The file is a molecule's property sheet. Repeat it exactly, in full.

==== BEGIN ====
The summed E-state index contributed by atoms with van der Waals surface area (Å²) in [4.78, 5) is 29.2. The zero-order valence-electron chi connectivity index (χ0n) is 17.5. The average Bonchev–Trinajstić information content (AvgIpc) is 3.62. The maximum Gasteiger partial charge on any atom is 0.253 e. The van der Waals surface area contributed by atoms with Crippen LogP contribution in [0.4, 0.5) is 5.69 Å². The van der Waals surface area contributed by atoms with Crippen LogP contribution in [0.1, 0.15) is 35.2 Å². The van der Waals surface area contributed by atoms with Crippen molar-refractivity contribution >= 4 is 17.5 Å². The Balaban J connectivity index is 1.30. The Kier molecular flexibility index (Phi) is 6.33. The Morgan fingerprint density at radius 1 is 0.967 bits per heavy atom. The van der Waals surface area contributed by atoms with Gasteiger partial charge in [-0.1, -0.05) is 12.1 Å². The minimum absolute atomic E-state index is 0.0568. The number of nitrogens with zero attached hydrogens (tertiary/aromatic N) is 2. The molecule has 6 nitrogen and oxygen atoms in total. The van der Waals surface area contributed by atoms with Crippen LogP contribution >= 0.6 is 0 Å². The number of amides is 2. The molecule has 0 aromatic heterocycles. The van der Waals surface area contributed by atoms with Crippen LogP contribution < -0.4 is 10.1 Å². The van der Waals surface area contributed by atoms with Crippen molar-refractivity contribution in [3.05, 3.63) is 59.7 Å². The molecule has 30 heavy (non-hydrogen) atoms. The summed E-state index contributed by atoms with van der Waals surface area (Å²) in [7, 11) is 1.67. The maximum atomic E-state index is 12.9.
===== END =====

The summed E-state index contributed by atoms with van der Waals surface area (Å²) in [4.78, 5) is 29.2. The zero-order valence-electron chi connectivity index (χ0n) is 17.5. The average Bonchev–Trinajstić information content (AvgIpc) is 3.62. The maximum Gasteiger partial charge on any atom is 0.253 e. The van der Waals surface area contributed by atoms with Crippen LogP contribution in [0.4, 0.5) is 5.69 Å². The van der Waals surface area contributed by atoms with Crippen LogP contribution in [0.1, 0.15) is 35.2 Å². The van der Waals surface area contributed by atoms with Crippen molar-refractivity contribution >= 4 is 17.5 Å². The Balaban J connectivity index is 1.30. The Kier molecular flexibility index (Phi) is 6.33. The Morgan fingerprint density at radius 1 is 0.967 bits per heavy atom. The van der Waals surface area contributed by atoms with Gasteiger partial charge in [-0.1, -0.05) is 12.1 Å². The minimum absolute atomic E-state index is 0.0568. The number of nitrogens with zero attached hydrogens (tertiary/aromatic N) is 2. The molecule has 6 nitrogen and oxygen atoms in total. The van der Waals surface area contributed by atoms with Crippen LogP contribution >= 0.6 is 0 Å². The number of amides is 2. The molecule has 0 aromatic heterocycles. The van der Waals surface area contributed by atoms with Crippen LogP contribution < -0.4 is 10.1 Å². The van der Waals surface area contributed by atoms with Crippen molar-refractivity contribution in [3.05, 3.63) is 59.7 Å². The molecule has 30 heavy (non-hydrogen) atoms. The summed E-state index contributed by atoms with van der Waals surface area (Å²) in [7, 11) is 1.67. The maximum atomic E-state index is 12.9.